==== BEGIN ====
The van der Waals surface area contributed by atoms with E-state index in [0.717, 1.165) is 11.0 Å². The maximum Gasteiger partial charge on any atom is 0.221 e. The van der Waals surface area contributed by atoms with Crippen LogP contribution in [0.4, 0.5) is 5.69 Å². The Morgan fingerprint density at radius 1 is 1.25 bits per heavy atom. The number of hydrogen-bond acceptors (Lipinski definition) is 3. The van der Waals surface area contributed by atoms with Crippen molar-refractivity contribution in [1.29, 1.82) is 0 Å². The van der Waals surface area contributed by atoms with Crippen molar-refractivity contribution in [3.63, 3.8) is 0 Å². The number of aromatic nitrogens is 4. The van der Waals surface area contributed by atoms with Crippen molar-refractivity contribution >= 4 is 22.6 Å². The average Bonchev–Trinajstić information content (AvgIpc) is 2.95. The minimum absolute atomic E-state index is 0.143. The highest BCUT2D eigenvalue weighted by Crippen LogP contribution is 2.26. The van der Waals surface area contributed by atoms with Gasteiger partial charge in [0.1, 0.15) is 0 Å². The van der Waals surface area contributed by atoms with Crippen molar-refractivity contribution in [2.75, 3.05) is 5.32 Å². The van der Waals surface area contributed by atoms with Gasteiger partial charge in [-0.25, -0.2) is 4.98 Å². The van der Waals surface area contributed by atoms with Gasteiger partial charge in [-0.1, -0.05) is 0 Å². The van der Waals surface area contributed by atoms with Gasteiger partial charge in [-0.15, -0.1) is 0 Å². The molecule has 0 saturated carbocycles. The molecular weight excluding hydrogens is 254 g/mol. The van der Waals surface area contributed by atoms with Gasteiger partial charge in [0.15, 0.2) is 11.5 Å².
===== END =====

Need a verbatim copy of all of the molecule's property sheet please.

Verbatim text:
The van der Waals surface area contributed by atoms with E-state index in [0.717, 1.165) is 11.0 Å². The maximum Gasteiger partial charge on any atom is 0.221 e. The van der Waals surface area contributed by atoms with Crippen LogP contribution in [0.4, 0.5) is 5.69 Å². The Morgan fingerprint density at radius 1 is 1.25 bits per heavy atom. The number of hydrogen-bond acceptors (Lipinski definition) is 3. The van der Waals surface area contributed by atoms with Crippen molar-refractivity contribution in [1.29, 1.82) is 0 Å². The van der Waals surface area contributed by atoms with Crippen molar-refractivity contribution in [3.63, 3.8) is 0 Å². The number of aromatic nitrogens is 4. The van der Waals surface area contributed by atoms with Crippen molar-refractivity contribution >= 4 is 22.6 Å². The average Bonchev–Trinajstić information content (AvgIpc) is 2.95. The minimum absolute atomic E-state index is 0.143. The highest BCUT2D eigenvalue weighted by Crippen LogP contribution is 2.26. The van der Waals surface area contributed by atoms with Gasteiger partial charge in [0.1, 0.15) is 0 Å². The van der Waals surface area contributed by atoms with Crippen molar-refractivity contribution in [2.75, 3.05) is 5.32 Å². The van der Waals surface area contributed by atoms with Gasteiger partial charge in [-0.25, -0.2) is 4.98 Å². The van der Waals surface area contributed by atoms with Gasteiger partial charge in [-0.1, -0.05) is 0 Å². The van der Waals surface area contributed by atoms with Gasteiger partial charge in [-0.15, -0.1) is 0 Å². The molecule has 0 saturated carbocycles. The molecular weight excluding hydrogens is 254 g/mol. The van der Waals surface area contributed by atoms with Gasteiger partial charge in [0.15, 0.2) is 11.5 Å².